There’s a small chain of pizzerie in the Veneto, and this location was recommended by Pietro and Sandra, the gracious owners of the B&B Le Olme where we stayed in Mogliano Veneto. Here, too, was pizza by the meter. Here, too, we ordered half a meter with two toppings. Red sauce, mushrooms, mozzarella, and slices of porchetta added after the pizza came out of the wood-burning oven … the other was sausage, onions, and mozzarella. That’s what I’m talking about. Delizioso. Pork fat rules. Da Pino … Mogliano Veneto (TV).

Ten minutes east of Bergamo, our next slice was found on the beaten track. The pizzeria is in a mall that’s located on a roundabout surrounded by malls. Not sprawling open malls with large signs for all of the stores and shops and salons. Strangely shaped buildings, all somewhat angular and boxy, these were two story malls with small signs facing in odd directions … impossible for the driver and difficult for the navigator to see. We drove around twice just to catch a glimpse of the sign. In an upstairs window. Then we had to find the unmarked stairway. It felt like the set for a movie, walking by many out-of-business stores and an odd assortment of open ones … dog washing … military gear … sundries … beauty salon … electronics … clothing outlet. But find it we did. The barista who had recommended it … Emmanuale and his super-friendly border collie, Herbie … was right, the pizzaiolo was from Naples. We got exotic with our choices … a white pizza topped with small chunks of tender octopus, cubes of potatoes, mozzarella, and then sprinkled with fresh parsley … the other was red sauce, fresh anchovies, wedges of tomatoes, garlic, oregano, pepperoncini … and an oyster (served on the half-shell on a separate plate). Two seafood pizze, so we choice white wine. David picked a Fiano … if it grows together, it goes together … from Campagna. It had the right crispness to go well with each pizza. The saltiness of the anchovy played well with the subtle and chewy octopus.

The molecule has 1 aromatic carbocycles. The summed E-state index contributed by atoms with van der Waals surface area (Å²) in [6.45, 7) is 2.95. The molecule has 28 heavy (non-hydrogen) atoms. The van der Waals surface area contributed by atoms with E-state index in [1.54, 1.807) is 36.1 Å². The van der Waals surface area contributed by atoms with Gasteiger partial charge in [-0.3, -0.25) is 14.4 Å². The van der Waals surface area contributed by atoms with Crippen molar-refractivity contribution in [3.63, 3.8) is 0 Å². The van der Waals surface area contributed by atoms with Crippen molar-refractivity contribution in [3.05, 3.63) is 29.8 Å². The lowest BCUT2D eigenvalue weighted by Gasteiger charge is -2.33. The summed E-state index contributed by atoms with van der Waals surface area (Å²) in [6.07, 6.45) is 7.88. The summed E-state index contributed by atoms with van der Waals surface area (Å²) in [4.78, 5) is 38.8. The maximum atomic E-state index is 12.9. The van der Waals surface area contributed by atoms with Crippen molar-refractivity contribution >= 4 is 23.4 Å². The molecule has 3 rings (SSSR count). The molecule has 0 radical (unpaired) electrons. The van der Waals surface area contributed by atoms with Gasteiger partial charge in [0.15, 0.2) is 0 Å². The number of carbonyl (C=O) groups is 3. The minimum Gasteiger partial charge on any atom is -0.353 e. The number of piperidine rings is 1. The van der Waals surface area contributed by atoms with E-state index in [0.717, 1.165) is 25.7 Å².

In fact, we went back there the next night to try the Falanghina. And enjoy more great pizza. Our choices were truffle cream with branzi (a super-creamy cheese that was new to us) and stracchino (another super-creamy cheese that is a fan favorite), tomatoes and fresh basil. It was all creaminess, all the time, plus the earthiness of truffle. The other was double prosciutto, double grana, and arugula. It was great … with some of the grana grated after it came out of the oven so it retained its texture and crystalline mouth-feel. Its bolder flavors made it a good combination with the other pizza. The Falanghina was good, subtler and lighter than the Fiano … and was a better pairing when sipped with the truffle pizza than the prosciutto one. Galletto d’Oro … Curno (BG).

PizzaMan … he doesn’t need to deliver.


Italians love that the American word for zucchini is … zucchini.

3 eggs
1-½ cup sugar
1-⅛ cup oil
1 tsp. vanilla extract
4-½ cups grated zucchini
4-½ cups flour
1 Tbl. cinnamon
½ tsp. freshly grated nutmeg
2-1/4 tsp. baking powder
3/4 tsp. baking soda
½ tsp. salt
1 cup raisins
1 cup walnuts, coarsely chopped

- Preheat oven to 350° F (170° C). Butter and flour 9 x 13 pan … or Bundt pan … or put cupcake/muffin liners into 14 to 16 cups.
- In large bowl, mix sugar and eggs, then add oil, followed by zucchini.
- Stir in flour and other dry ingredients.
- Add walnuts and raisins.
- Pour into pan.
- Bake for 20 to 25 minutes (muffins) 30–35 minutes (cake), until done.
- Cool … or enjoy one warm … then frost.


16 oz. cream cheese, at room temperature
½ cup sugar
2 tsp. vanilla extract

- Combine all ingredients.